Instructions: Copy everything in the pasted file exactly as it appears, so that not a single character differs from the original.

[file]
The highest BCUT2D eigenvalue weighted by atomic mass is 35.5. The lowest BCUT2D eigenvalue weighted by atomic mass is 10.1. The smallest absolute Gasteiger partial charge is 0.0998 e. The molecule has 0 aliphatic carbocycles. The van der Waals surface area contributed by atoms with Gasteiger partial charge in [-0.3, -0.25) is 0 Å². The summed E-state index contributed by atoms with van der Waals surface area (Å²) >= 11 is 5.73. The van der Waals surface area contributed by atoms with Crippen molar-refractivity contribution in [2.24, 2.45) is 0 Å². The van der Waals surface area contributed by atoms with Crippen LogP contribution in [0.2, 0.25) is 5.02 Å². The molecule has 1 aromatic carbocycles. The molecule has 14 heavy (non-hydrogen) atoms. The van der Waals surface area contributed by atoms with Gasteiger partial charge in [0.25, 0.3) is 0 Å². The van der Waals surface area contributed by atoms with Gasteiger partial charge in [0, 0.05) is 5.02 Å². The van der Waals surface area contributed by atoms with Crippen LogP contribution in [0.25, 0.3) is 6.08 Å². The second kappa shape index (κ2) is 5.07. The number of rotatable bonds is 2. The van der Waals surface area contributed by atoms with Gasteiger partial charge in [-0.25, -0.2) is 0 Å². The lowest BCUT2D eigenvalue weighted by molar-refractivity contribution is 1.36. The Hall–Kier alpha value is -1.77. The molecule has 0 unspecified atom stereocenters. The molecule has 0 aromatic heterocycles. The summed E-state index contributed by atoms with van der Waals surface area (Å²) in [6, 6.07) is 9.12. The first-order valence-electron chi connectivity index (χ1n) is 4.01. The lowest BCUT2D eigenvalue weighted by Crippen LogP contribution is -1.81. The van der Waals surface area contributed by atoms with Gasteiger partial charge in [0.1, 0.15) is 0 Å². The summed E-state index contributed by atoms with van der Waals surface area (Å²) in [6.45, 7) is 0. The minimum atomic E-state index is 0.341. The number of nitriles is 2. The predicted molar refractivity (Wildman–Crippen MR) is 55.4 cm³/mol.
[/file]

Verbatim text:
The highest BCUT2D eigenvalue weighted by atomic mass is 35.5. The lowest BCUT2D eigenvalue weighted by atomic mass is 10.1. The smallest absolute Gasteiger partial charge is 0.0998 e. The molecule has 0 aliphatic carbocycles. The van der Waals surface area contributed by atoms with Gasteiger partial charge in [-0.3, -0.25) is 0 Å². The summed E-state index contributed by atoms with van der Waals surface area (Å²) >= 11 is 5.73. The van der Waals surface area contributed by atoms with Crippen molar-refractivity contribution in [2.24, 2.45) is 0 Å². The van der Waals surface area contributed by atoms with Crippen LogP contribution in [0.2, 0.25) is 5.02 Å². The molecule has 1 aromatic carbocycles. The molecule has 14 heavy (non-hydrogen) atoms. The van der Waals surface area contributed by atoms with Gasteiger partial charge in [0.25, 0.3) is 0 Å². The van der Waals surface area contributed by atoms with Gasteiger partial charge in [0, 0.05) is 5.02 Å². The van der Waals surface area contributed by atoms with Crippen LogP contribution in [0.25, 0.3) is 6.08 Å². The second kappa shape index (κ2) is 5.07. The number of rotatable bonds is 2. The van der Waals surface area contributed by atoms with Gasteiger partial charge in [-0.25, -0.2) is 0 Å². The lowest BCUT2D eigenvalue weighted by molar-refractivity contribution is 1.36. The Hall–Kier alpha value is -1.77. The molecule has 0 unspecified atom stereocenters. The molecule has 0 aromatic heterocycles. The summed E-state index contributed by atoms with van der Waals surface area (Å²) in [6, 6.07) is 9.12. The first-order valence-electron chi connectivity index (χ1n) is 4.01. The lowest BCUT2D eigenvalue weighted by Crippen LogP contribution is -1.81. The van der Waals surface area contributed by atoms with Gasteiger partial charge in [0.1, 0.15) is 0 Å². The summed E-state index contributed by atoms with van der Waals surface area (Å²) in [6.45, 7) is 0. The minimum atomic E-state index is 0.341. The number of nitriles is 2. The predicted molar refractivity (Wildman–Crippen MR) is 55.4 cm³/mol.